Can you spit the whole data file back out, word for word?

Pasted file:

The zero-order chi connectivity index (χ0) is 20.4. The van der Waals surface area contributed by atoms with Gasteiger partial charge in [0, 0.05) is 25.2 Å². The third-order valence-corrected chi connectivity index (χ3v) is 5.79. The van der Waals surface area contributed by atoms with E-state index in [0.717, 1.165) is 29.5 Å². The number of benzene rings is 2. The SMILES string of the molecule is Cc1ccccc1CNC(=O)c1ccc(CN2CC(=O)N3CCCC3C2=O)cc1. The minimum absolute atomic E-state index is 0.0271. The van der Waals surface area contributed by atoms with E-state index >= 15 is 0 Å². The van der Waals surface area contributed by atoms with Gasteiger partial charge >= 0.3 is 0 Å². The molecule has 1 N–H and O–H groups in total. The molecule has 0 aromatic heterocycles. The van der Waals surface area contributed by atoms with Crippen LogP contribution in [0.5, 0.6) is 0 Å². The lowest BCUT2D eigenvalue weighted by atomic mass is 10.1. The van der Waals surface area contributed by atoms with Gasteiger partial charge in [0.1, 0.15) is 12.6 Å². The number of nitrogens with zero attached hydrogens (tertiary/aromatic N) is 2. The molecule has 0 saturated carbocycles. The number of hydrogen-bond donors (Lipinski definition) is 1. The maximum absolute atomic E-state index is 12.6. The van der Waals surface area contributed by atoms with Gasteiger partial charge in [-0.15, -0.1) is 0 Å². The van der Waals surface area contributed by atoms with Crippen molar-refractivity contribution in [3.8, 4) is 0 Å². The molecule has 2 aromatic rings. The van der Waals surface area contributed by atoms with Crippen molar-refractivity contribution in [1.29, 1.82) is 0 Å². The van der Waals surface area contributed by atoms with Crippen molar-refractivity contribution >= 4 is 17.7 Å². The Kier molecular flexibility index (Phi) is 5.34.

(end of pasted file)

The zero-order chi connectivity index (χ0) is 20.4. The van der Waals surface area contributed by atoms with Gasteiger partial charge in [0, 0.05) is 25.2 Å². The third-order valence-corrected chi connectivity index (χ3v) is 5.79. The van der Waals surface area contributed by atoms with E-state index in [0.717, 1.165) is 29.5 Å². The number of benzene rings is 2. The SMILES string of the molecule is Cc1ccccc1CNC(=O)c1ccc(CN2CC(=O)N3CCCC3C2=O)cc1. The minimum absolute atomic E-state index is 0.0271. The van der Waals surface area contributed by atoms with E-state index >= 15 is 0 Å². The van der Waals surface area contributed by atoms with Gasteiger partial charge >= 0.3 is 0 Å². The molecule has 1 N–H and O–H groups in total. The molecule has 0 aromatic heterocycles. The van der Waals surface area contributed by atoms with Crippen LogP contribution in [0.5, 0.6) is 0 Å². The lowest BCUT2D eigenvalue weighted by atomic mass is 10.1. The van der Waals surface area contributed by atoms with Gasteiger partial charge in [0.1, 0.15) is 12.6 Å². The number of nitrogens with zero attached hydrogens (tertiary/aromatic N) is 2. The molecule has 0 saturated carbocycles. The number of hydrogen-bond donors (Lipinski definition) is 1. The maximum absolute atomic E-state index is 12.6. The van der Waals surface area contributed by atoms with Gasteiger partial charge in [-0.15, -0.1) is 0 Å². The van der Waals surface area contributed by atoms with Crippen molar-refractivity contribution in [3.8, 4) is 0 Å². The molecule has 2 aromatic rings. The van der Waals surface area contributed by atoms with Crippen molar-refractivity contribution in [1.29, 1.82) is 0 Å². The van der Waals surface area contributed by atoms with Crippen molar-refractivity contribution >= 4 is 17.7 Å². The Kier molecular flexibility index (Phi) is 5.34.